September 18th, 2012 1:00am
A Pattern In The Tiles
You would think that there wouldn’t be a lot of difference between Ben Folds and Ben Folds Five; that it’d just be the same songwriter writing the same sort of songs no matter what, and on some level, you’d be right. But in terms of execution, it’s a huge difference. Left on his own, Folds settles too comfortably into his quirks and excesses, and his solo catalog is clogged with songs that are either too sappy or too self-consciously dorky. The other two guys in BFF – drummer Darren Jesse and bassist Robert Sledge – give his songs weight and dynamics. The first BFF album in particular thrives on Folds’ realization that it was necessary to temper his clever quasi-show tune piano shtick with a major jolt of rock and roll. At the time, this was something of a survival mechanism – they were playing to often hostile mid-90s alt-rock fans – but it made them a better band. They needed that tension and energy; it elevated Folds’ craft and improved on songs that could’ve been fine if played entirely straight.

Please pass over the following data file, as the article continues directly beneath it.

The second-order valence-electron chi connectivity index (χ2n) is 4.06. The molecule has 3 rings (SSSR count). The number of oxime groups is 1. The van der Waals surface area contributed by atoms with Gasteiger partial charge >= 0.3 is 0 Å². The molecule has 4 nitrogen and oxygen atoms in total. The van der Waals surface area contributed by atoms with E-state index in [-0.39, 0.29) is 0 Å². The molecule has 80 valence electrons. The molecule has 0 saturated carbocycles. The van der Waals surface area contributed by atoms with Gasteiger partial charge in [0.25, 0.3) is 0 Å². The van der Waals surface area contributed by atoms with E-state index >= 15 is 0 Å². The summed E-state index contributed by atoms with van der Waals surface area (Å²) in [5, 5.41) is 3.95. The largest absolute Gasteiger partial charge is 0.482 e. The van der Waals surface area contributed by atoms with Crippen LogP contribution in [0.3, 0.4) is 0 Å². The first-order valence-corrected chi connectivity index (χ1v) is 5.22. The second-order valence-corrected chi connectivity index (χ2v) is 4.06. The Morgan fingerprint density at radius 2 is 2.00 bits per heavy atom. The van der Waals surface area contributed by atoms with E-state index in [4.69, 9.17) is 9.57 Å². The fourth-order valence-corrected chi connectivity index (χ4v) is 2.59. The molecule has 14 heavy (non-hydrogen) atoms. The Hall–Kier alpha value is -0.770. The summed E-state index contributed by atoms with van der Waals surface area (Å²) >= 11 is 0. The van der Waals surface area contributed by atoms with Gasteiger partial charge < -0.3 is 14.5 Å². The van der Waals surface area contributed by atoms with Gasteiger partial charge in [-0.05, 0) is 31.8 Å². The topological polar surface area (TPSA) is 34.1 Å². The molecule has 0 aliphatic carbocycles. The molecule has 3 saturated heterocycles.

The first Ben Folds Five record since 1999 isn’t on the same level of quality as the three that preceded it in the 90s, but it’s a big improvement over what Folds has been up to in the meantime. The songs make a compromise of Folds’ present inclination with the familiar dynamics of the old band, and it mostly ends up sounding like a pumped-up version of Folds in Bacharach mode. “Michael Prayor, Five Years Later” is the best of these songs; they pull off a fine balance of elegance and urgency. The lyrics are good too, with a riff on running into a dude every few years into something that can be taken as a meta-commentary on periodically reuniting with these two musicians.
Buy it from Amazon.